released. This was a rather fast protest, which lasted for about 15
minutes, after that the activists dispersed before the police could

On the following day, September 18, actions continued.

On that day antifascists and social activists in Kiev (Ukraine) made a
demo and a street performance in front of the Russian consulate. Actors in
black clothes with black sacks on their heads were tied with the
three-color ropes, which symbolized the Russian flag. This performance
illustrated how the Russian state treats its hostages. The 'hostages' had
tags on their clothes - 'antifascist', 'social activist', 'political
activist' - which gave the real reasons for their arrest, interrogation
and charges against them. One of the actors, who had bruises on his face,
signed a blood-stained paper, which was his 'sincere acknowledgement' of
crimes. This illustrated the actual state of the arrested when they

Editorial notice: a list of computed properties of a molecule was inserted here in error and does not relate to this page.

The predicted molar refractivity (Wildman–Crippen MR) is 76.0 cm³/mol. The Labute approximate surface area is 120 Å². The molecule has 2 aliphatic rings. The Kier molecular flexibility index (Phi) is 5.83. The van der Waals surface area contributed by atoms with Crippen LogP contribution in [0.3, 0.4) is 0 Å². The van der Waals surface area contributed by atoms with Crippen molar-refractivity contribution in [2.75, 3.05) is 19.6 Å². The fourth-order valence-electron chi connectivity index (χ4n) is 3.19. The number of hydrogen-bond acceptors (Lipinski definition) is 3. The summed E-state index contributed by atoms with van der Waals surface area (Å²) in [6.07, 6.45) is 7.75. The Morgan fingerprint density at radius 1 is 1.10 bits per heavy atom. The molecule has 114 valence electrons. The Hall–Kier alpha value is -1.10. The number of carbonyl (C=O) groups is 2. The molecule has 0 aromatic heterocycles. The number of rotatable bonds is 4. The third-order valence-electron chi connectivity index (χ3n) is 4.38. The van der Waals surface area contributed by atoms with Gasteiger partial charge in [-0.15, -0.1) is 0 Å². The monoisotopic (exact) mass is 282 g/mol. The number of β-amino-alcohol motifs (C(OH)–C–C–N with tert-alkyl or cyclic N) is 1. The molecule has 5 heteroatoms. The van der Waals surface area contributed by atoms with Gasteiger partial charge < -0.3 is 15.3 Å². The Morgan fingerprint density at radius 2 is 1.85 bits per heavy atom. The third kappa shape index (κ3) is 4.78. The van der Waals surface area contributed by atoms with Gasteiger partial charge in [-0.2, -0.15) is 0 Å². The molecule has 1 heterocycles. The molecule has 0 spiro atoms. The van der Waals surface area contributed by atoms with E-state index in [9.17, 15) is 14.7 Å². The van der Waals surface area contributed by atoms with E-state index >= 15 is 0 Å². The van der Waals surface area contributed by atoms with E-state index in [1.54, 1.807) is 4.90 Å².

signed their testimonies in police stations, as in fact many of the
detained people later informed that they were tortured by the police
(following police repression against activists in Russia after the Khimki
demonstration three people were also taken to hospital with bruises,
broken skull and bruises from asphyxia). The protesters shouted 'Free
Khimki hostages!', 'Free Solopov and Gaskarov!', 'Plant trees, not jail
activists!'. The protest was organized by Antifascist Action and
Revolutionary Confederation of anarcho-syndicalists (RKAS), activists from
various independent trade unions and leftist organizations also took part.

On the same day, September 18, about 70 people gathered in front of
Karstadt store in Dusseldorf (Germany) to support Alexei Gaskarov and